Zenos original complaint against BCA chiropractors

May 27, 2009
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The letter of complaint being sent to the GCC has been posted on ZENOs blog

with a list of 524 chiropractors, their registration number and their websites. For fifteen years I tried to get chiropractors to work together and now chiropractic sceptics seem to be demonstrating how effective co-operation is over competition.

The complaint is addressed to the GCC Registrar Margaret Coats who thought it would be a good idea

to use the Advertising Standards against chiropractors back in 2002 , presumably to protect GCC “experts” from criticism.  What the complainant does not realise is that the GCC office does not have the money to investigate all these complaints.

They may just brush them under the carpet as they did with a complaint in 2002. In a Freedom of Information request they told me it had been investigated not expecting me to be  elected onto council ,only to find Greg Price had brushed the complaint under the carpet. You see the GCC is capable of all sorts of shenanigans when it suits their purpose. Margaret Coats et al would like to purge a sizeable number of chiropractors from the register, but she needs their registration fees to keep her in the style she has become accustomed to.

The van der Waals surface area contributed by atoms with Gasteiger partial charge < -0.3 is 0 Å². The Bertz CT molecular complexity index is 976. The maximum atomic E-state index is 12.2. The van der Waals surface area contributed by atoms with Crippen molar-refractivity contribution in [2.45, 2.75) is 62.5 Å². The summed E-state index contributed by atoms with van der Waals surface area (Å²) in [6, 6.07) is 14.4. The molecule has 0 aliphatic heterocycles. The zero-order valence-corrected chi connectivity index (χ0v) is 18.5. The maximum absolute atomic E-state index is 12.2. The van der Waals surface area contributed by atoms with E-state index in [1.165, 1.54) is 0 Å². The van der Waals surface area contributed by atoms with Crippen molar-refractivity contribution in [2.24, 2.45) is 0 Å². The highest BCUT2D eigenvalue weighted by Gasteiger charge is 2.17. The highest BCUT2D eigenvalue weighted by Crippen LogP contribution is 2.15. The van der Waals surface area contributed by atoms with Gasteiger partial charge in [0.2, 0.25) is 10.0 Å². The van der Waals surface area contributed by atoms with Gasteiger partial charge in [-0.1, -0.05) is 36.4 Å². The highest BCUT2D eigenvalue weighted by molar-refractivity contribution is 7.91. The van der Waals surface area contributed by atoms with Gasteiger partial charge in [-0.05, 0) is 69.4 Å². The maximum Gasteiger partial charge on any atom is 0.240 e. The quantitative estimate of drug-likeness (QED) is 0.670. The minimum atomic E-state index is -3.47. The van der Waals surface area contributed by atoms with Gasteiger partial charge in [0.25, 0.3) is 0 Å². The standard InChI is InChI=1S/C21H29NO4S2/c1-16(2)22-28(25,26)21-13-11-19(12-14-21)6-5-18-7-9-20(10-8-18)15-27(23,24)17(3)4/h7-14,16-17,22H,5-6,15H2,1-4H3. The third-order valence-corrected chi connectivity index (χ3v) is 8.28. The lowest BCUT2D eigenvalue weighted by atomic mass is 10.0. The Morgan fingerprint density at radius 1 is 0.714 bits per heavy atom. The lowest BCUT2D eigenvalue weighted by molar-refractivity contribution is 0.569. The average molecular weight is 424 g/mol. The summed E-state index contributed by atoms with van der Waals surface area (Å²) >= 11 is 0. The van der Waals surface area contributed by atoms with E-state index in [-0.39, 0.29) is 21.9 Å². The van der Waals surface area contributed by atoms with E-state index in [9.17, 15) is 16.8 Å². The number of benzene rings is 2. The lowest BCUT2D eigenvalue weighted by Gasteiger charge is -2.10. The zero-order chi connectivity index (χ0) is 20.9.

coats-on-sun 07 June 2009

Margaret Coats
Chief Executive & Registrar
General Chiropractic Council
44Wicklow Street
LONDON
WC1X 9HL

Dear Madam

Complaints against various chiropractors

I understand the General Chiropractic Council (GCC) is the statutory body charged with regulating all chiropractors in the UK under the Chiropractors Act 1994.

I note that the GCC has three main duties1:
· To protect the public by establishing and operating a scheme of statutory regulation for chiropractors, similar to the arrangements that cover other health professionals
· To set the standards of chiropractic education, conduct and practice
· To ensure the development of the profession of chiropractic, using a model of continuous improvement in practice

I understand from this that it is your role as statutory regulator to ensure that all chiropractors work within the GCC’s Code of Practice and Standards of Proficiency2 (CoP). I understand that the CoP ‘are binding requirements on chiropractors, which are developed and published by the GCC under specific provisions of the Act’3.

In light of the above, please treat this as a formal complaint against the chiropractors detailed in the attached list.

I believe they are all members of the British Chiropractic Association (BCA). I also understand most of them are in the statutory GCC register and I have given their registration number where available. However, as indicated in the list, I have not been able to locate 15 of them in the GCC register, although they appear to be in the BCA’s register and they may be practicing as chiropractors. It may be that they are registered under a different name, but please confirm you will investigate these cases.

1 http://www.gcc-uk.org/page.cfm?page_id=7, retrieved 07 June 2009
2 http://www.gcc-uk.org/files/link_file/COPSOP_Dec05_WEB(with_glossary)07Jan09.pdf, retrieved 21 May
2009

My complaints are in three parts:
1. On the websites of the clinics where these chiropractors appear to be working, claims are made about medical conditions that I do not believe can be substantiated to the required standard.